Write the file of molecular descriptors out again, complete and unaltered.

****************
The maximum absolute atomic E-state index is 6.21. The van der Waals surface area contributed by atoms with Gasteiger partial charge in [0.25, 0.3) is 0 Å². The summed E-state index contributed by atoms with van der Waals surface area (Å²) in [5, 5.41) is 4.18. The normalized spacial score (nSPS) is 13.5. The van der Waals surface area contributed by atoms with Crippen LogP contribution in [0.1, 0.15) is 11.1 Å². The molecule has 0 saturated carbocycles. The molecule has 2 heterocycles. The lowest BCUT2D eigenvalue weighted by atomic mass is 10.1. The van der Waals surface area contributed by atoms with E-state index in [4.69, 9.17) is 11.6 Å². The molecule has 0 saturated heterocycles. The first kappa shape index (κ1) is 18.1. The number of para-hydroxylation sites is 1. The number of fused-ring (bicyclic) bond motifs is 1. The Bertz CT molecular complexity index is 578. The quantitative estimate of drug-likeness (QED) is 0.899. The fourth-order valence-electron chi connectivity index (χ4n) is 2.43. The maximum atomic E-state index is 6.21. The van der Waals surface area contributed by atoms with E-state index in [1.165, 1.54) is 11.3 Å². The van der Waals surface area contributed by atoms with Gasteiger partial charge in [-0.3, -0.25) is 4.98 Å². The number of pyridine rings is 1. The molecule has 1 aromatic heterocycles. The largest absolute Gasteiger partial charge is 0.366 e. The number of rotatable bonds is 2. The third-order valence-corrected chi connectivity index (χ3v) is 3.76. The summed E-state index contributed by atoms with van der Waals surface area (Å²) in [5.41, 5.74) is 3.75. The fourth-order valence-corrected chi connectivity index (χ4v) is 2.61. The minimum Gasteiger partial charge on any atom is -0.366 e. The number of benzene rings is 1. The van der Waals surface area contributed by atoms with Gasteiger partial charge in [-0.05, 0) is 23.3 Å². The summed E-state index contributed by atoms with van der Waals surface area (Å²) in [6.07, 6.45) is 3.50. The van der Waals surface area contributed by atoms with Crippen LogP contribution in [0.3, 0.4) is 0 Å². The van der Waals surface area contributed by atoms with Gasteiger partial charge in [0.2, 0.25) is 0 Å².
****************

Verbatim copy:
The maximum absolute atomic E-state index is 6.21. The van der Waals surface area contributed by atoms with Gasteiger partial charge in [0.25, 0.3) is 0 Å². The summed E-state index contributed by atoms with van der Waals surface area (Å²) in [5, 5.41) is 4.18. The normalized spacial score (nSPS) is 13.5. The van der Waals surface area contributed by atoms with Crippen LogP contribution in [0.1, 0.15) is 11.1 Å². The molecule has 0 saturated carbocycles. The molecule has 2 heterocycles. The lowest BCUT2D eigenvalue weighted by atomic mass is 10.1. The van der Waals surface area contributed by atoms with E-state index in [4.69, 9.17) is 11.6 Å². The molecule has 0 saturated heterocycles. The first kappa shape index (κ1) is 18.1. The number of para-hydroxylation sites is 1. The number of fused-ring (bicyclic) bond motifs is 1. The Bertz CT molecular complexity index is 578. The quantitative estimate of drug-likeness (QED) is 0.899. The fourth-order valence-electron chi connectivity index (χ4n) is 2.43. The maximum atomic E-state index is 6.21. The van der Waals surface area contributed by atoms with E-state index in [1.165, 1.54) is 11.3 Å². The van der Waals surface area contributed by atoms with Gasteiger partial charge in [-0.3, -0.25) is 4.98 Å². The number of pyridine rings is 1. The molecule has 1 aromatic heterocycles. The largest absolute Gasteiger partial charge is 0.366 e. The number of rotatable bonds is 2. The third-order valence-corrected chi connectivity index (χ3v) is 3.76. The summed E-state index contributed by atoms with van der Waals surface area (Å²) in [5.41, 5.74) is 3.75. The fourth-order valence-corrected chi connectivity index (χ4v) is 2.61. The minimum Gasteiger partial charge on any atom is -0.366 e. The number of benzene rings is 1. The van der Waals surface area contributed by atoms with Gasteiger partial charge in [-0.05, 0) is 23.3 Å². The summed E-state index contributed by atoms with van der Waals surface area (Å²) in [6.07, 6.45) is 3.50. The van der Waals surface area contributed by atoms with Crippen LogP contribution in [0.3, 0.4) is 0 Å². The van der Waals surface area contributed by atoms with Gasteiger partial charge in [0.2, 0.25) is 0 Å².